Discover the real Dharavi

Fahim Vora, for whom Dharavi is home, takes offence when people call it a slum. And he has sufficient reason to be miffed. Beyond the first few metres of muck lies an extraordinary township built entirely by its resourceful residents. Reetika Subramanian reports.
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Updated on Jan 23, 2011 02:02 PM IST
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Hindustan Times | ByReetika Subramanian
Fahim Vora, for whom Dharavi is home, takes offence when people call it a slum. And he has sufficient reason to be miffed. Beyond the first few metres of muck lies an extraordinary township built entirely by its resourceful residents.

The urban legend of its squalor has taken root because only few Mumbaiites have been to its bylanes. After the success of Slumdog Millionaire, Dharavi grew so famous that last May US ambassador Timothy Roemer went to visit and ended up joining children in a game of cricket. And now installation artist Anish Kapoor will also be exhibiting there.

"Dharavi is the most industrialised area in Mumbai with five major trades including a recycling plant," said Vora.

More than 60 years ago, Dharavi began as a village in the marshlands and grew, with no government support, to become a 535-acre economic miracle exporting crafts and manufactured goods to places as far away as Sweden.

To show people the wonders of this miracle, Vora has started a Dharavi tour agency called Be a Local. The best way to experience this area would be to use local guides, as they will ensure you entry everywhere.
The best place to start would be 13th Compound, the city's largest recycling unit. All the sewage and dry waste of the city is sent there (don't worry, it's stench-free) where it is given a new lease of life. The scientific process and professionalism will shock you.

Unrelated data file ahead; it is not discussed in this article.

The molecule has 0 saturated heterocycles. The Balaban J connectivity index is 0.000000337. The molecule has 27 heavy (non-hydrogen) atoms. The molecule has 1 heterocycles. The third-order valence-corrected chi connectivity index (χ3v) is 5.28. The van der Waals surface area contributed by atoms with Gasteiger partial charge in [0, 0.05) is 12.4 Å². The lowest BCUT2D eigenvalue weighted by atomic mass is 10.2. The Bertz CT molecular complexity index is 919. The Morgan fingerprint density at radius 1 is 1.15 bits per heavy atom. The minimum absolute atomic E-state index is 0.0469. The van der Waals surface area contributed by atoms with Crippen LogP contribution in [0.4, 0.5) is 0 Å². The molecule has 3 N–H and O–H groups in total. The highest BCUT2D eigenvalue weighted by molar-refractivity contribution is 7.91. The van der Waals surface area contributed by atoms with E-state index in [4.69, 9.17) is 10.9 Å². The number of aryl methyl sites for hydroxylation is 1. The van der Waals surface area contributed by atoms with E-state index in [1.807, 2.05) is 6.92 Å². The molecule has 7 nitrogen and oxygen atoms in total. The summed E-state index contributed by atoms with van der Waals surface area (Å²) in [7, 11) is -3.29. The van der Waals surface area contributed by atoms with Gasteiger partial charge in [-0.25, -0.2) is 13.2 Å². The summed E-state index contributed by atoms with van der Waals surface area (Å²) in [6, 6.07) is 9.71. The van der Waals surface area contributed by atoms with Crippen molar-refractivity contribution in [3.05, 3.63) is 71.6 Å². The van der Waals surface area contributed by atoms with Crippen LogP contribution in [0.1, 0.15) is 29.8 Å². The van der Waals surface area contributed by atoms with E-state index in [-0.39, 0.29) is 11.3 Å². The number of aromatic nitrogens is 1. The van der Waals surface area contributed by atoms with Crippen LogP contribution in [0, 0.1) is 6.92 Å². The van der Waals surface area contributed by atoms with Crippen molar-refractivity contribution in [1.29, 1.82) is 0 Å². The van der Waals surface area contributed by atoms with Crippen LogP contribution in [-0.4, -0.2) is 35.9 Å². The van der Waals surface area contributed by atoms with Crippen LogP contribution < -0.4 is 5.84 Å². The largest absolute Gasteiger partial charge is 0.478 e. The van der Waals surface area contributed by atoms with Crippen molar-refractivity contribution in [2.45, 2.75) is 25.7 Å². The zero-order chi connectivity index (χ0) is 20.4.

A few metres ahead of this buzzing recycling plant, is Dharavi's claim-to-fame, Kumbharwada, the potters' colony. In houses and open spaces alike, you will see arrays of graceful pots - drying, ready to bake or on sale. And if you are lucky, you could get to mould your own pots too. "This is the most culturally vibrant sector of Dharavi but sadly few know of it," said Jagdish Mehta, a native Kumbhar. "It is in the hundreds of carefully laid out pots that the tradition and enterprise of Dharavi exists," he added.

A five-minute walk from Kumbharwada is Dharavi's Tamil colony, housing over 300 Rajnikanth devotees. Sudhakar Selvakumar, president, Maharashtra State Rajinikanth Fans Welfare Association said, "Of the 10,000 members of the association, majority are from Dharavi, which is also the association headquarters." The association membership is Rs 100.

Dharavi, of course, brings to mind leather bags and jackets. Along the Sion-Bandra Link Road, there are over a hundred boutiques displaying their collections. "Dharavi generates business worth Rs35,000 crore from leather every year," said Shanti Bhai, owner, Just Bags. "We don't just follow but also set fashion trends."

If you want to see the tanning process, just enter any of the tiny lanes on 90 feet road. The raw hides and the coloured dyes are a brilliant sight, but there is a peculiar stench.

But no trip to Dharavi is complete without a visit to Koliwada, where native Maharashtrian fisher folk reside. "We are the original inhabitants of Dharavi," said Yamuna Koli, dressed in a traditional sari.

Often dubbed as Asia's largest slum, Dharavi, in reality, is a conglomerate of blood, sweat and enterprise, which you must see before the planned redevelopment changes it forever.

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